When the chairman of selectors phoned Graeme Smith to offer him the job as South African captain – only a year into his international career – the 22-year-old says he spent the next 10 minutes parked on the side of the road, his heart pounding. He was to take over the reins from Shaun Pollock, South Africa's paceman who had miscalculated his country out of the 2003 World Cup in front of disbelieving home fans.
"I was very proud but extremely nervous and fearful about what lay ahead," Smith said much later.
Not only was he inexperienced on the field, Smith hardly seemed subtle enough to handle the complexities of sporting leadership in post-apartheid South Africa. He was under pressure to lead a national cricket team with the politically correct mix of races. There were demands to include more non-white players while some, in Smith's view, did not merit selection. There were outbreaks of maladmistration and allegations of corruption inside South African cricket itself. And Smith also had to deal with international cricket politics, made toxic by sub-continental dominance that has made South Africa suffer some strangely parsimonious Test allocations.
Given the cricketing and political pressures he has faced it is remarkable that, during the 2012 winning tour of England, Smith could celebrate leading his country a world record 100 times in Test matches. While winning in England he also achieved his most driving ambition: for his country to become the top Test nation. He has also scored by far the most runs of any player while a Test captain.
On his first major tour as captain, Smith batted brilliantly, scoring two double-tons – 277 and 259 sandwiched between an 85 – in the first two Tests against England. Due to his grinding determination Smith also has an astonishing Test average in the pitch-deteriorating fourth innings of 51.96, with his 154 not out at Edgbaston to win the third Test against England in 2008 being one of his four last-innings centuries.
His bludgeoning determination also emerged when his team needed to beat Australia in a one-dayer after the Aussies had hit a world record score. Smith smashed 90 runs off 58 balls and his side overtook a seemingly impossible 434 with one wicket remaining.
Yet despite his early batting successes, Smith says it took him five years before he became at ease with the job of captain. He had needed that time to adjust his arrogant public demeanour, which he admits hid an inner insecurity.
Part of this stemmed from his peculiarly cramped bottom-handed batting style which gained him the nickname, coined by a team-mate, Biff. It is derived from the Afrikaans word biffel for a buffalo – a creature that looks ungainly but is frightening. Now he uses it as his hashtag.
For most of his Test career he averaged over 50, until an ankle injury and then the last two series where he has struggled horribly. In the current three-Test series against Australia he scored just 45 runs for an abject average of 7.5 – dismissed four times by the pace of Mitchell Johnson off 13 balls, making him a Johnson victim nine times in 10 Tests.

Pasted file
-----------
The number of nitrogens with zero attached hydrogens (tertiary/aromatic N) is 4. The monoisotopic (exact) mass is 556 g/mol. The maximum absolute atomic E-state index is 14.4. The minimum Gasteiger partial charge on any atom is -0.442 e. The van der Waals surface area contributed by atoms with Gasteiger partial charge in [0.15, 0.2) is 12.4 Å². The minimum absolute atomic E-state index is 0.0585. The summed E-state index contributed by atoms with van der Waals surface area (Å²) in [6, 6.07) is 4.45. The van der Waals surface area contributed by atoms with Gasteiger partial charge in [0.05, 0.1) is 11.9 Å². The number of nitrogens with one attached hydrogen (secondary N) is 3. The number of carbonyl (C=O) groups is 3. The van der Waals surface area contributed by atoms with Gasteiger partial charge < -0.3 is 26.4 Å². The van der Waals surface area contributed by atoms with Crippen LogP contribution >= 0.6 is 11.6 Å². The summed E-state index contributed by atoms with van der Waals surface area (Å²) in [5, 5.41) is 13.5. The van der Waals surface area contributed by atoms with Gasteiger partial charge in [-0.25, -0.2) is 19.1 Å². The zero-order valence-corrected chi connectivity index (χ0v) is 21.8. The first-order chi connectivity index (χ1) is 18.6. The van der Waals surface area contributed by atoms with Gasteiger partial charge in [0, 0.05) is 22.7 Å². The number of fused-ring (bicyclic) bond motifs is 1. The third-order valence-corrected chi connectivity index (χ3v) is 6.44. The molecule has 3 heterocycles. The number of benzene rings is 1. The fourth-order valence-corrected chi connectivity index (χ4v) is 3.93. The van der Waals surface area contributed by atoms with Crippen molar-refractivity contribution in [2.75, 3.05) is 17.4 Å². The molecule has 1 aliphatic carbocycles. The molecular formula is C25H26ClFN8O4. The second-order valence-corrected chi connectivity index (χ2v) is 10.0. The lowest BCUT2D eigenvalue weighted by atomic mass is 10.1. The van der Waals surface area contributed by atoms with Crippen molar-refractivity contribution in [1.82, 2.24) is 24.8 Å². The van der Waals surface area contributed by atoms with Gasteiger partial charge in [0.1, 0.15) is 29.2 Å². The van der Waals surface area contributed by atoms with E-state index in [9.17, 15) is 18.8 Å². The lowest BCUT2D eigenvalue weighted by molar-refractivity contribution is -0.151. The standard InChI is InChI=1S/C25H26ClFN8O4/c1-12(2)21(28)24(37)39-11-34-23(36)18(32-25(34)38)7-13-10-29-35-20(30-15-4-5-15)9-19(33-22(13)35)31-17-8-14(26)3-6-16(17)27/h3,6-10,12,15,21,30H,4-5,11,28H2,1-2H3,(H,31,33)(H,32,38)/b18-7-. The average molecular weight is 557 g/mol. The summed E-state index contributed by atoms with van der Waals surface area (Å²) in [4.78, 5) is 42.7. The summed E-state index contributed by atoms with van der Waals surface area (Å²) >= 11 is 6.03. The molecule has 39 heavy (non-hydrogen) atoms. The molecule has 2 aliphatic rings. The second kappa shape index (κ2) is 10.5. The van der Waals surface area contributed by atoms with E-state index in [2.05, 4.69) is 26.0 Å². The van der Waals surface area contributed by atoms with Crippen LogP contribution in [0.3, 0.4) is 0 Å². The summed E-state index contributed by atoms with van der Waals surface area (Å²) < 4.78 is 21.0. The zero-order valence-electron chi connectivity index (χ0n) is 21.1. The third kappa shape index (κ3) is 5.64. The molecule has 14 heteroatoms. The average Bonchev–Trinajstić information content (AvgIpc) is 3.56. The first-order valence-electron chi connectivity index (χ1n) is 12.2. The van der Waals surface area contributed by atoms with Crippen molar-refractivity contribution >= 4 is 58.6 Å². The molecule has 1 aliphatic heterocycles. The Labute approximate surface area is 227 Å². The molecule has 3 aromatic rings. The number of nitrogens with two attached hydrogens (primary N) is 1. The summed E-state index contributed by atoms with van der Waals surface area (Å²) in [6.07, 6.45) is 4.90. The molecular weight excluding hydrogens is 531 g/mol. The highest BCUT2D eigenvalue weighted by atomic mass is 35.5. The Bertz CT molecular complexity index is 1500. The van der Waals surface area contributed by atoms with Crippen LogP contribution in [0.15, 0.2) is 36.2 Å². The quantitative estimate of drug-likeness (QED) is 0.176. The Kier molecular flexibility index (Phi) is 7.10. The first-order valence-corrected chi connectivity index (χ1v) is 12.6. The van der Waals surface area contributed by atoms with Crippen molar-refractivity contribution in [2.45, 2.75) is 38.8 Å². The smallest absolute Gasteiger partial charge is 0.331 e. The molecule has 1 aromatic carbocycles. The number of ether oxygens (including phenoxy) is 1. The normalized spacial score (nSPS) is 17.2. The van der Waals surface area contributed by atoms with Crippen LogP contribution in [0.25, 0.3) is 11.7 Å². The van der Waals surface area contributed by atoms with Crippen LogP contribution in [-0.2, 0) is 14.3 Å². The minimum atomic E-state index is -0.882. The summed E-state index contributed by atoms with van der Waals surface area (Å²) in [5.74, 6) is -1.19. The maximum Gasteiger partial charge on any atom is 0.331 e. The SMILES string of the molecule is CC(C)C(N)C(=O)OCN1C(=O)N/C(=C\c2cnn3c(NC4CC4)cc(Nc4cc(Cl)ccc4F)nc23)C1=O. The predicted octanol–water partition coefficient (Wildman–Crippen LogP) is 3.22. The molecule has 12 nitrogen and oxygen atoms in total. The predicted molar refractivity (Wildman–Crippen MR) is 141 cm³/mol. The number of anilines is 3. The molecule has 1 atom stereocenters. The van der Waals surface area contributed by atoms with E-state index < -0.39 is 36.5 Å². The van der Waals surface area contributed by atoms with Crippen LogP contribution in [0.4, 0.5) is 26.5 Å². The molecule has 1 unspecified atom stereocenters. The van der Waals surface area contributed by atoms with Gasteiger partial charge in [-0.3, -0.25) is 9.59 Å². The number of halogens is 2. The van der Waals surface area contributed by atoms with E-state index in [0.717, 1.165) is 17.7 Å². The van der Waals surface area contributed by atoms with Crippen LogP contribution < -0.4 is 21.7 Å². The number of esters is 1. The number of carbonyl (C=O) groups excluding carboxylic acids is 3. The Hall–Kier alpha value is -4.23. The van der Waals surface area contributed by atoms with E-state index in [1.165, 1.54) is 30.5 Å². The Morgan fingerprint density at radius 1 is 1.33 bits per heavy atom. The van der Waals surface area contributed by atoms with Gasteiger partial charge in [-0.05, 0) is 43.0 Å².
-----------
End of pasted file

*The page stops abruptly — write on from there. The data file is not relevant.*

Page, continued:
The former South Africa and Nottinghamshire captain Clive Rice says Smith's retirement came not a moment too soon. His technical inadequacies – especially facing left-arm pace – have been magnified by the ageing process, Rice told The Independent.
Rice also believes Smith has lost his nerve as a leader. As evidence he points to Smith "choking" as he paced up and down the dressing-room when South Africa needed just 16 runs to beat India last December in a fourth-innings chase that would have been by far a world record. Smith's batsmen blocked the remaining 18 balls before Dale Steyn slammed a final-ball six in frustration, leaving South Africa eight runs short of their target of 458 with three wickets in hand.
"It was deeply disappointing," says Rice, "and by no means the first time Smith and his team have choked." Smith made the bizarre excuse that he had left it to the two batsmen on the pitch to decide whether to chase the runs. If so it was a "terrible dereliction of the duty of a captain – which Aussie leader would have chickened out like that?" Rice asked.
A previous example was when Smith led his country, the favourites, to defeat against New Zealand in the 2011 World Cup. After this, Smith was deposed as the one-day team's leader. He exacerbated things by not coming home with his team, choosing to holiday in Ireland with his new Irish wife. He says the furore – and the fact that he was booed from then on at every game back home – meant "my own self-esteem and self-confidence really took a whack," he later said.
Yet he fought back, letting his bat do the talking with a match-winning Test century against Australia in Cape Town. "I've been proud of the way I am able to consistently perform in my own game," he said.
Rumblings about his time being up after the India run-chase "choke" were held at bay by an easy win in the second Test. But his role as leader was sure to be under scrutiny following the near-certain series defeat against Australia.
Smith's future is not clear. Playing lucratively for Surrey, he can use his Irish dual citizenship as a passport to "local player" status, so elongating his first-class career. His ambition was to play in a limited-overs World Cup again. That dream has died – or has it? In four years' time he could qualify to play in a World Cup again – for Ireland. It is unlikely. But international cricket is a strange game, and Biff was a peculiar – if memorable – practitioner of it.
Super Smith: Captain in numbers
Graeme Smith played the most international Tests as captain (109), scored the most runs as captain (8,656), as well as boasting statistics to challenge the very best:
South Africa Test record
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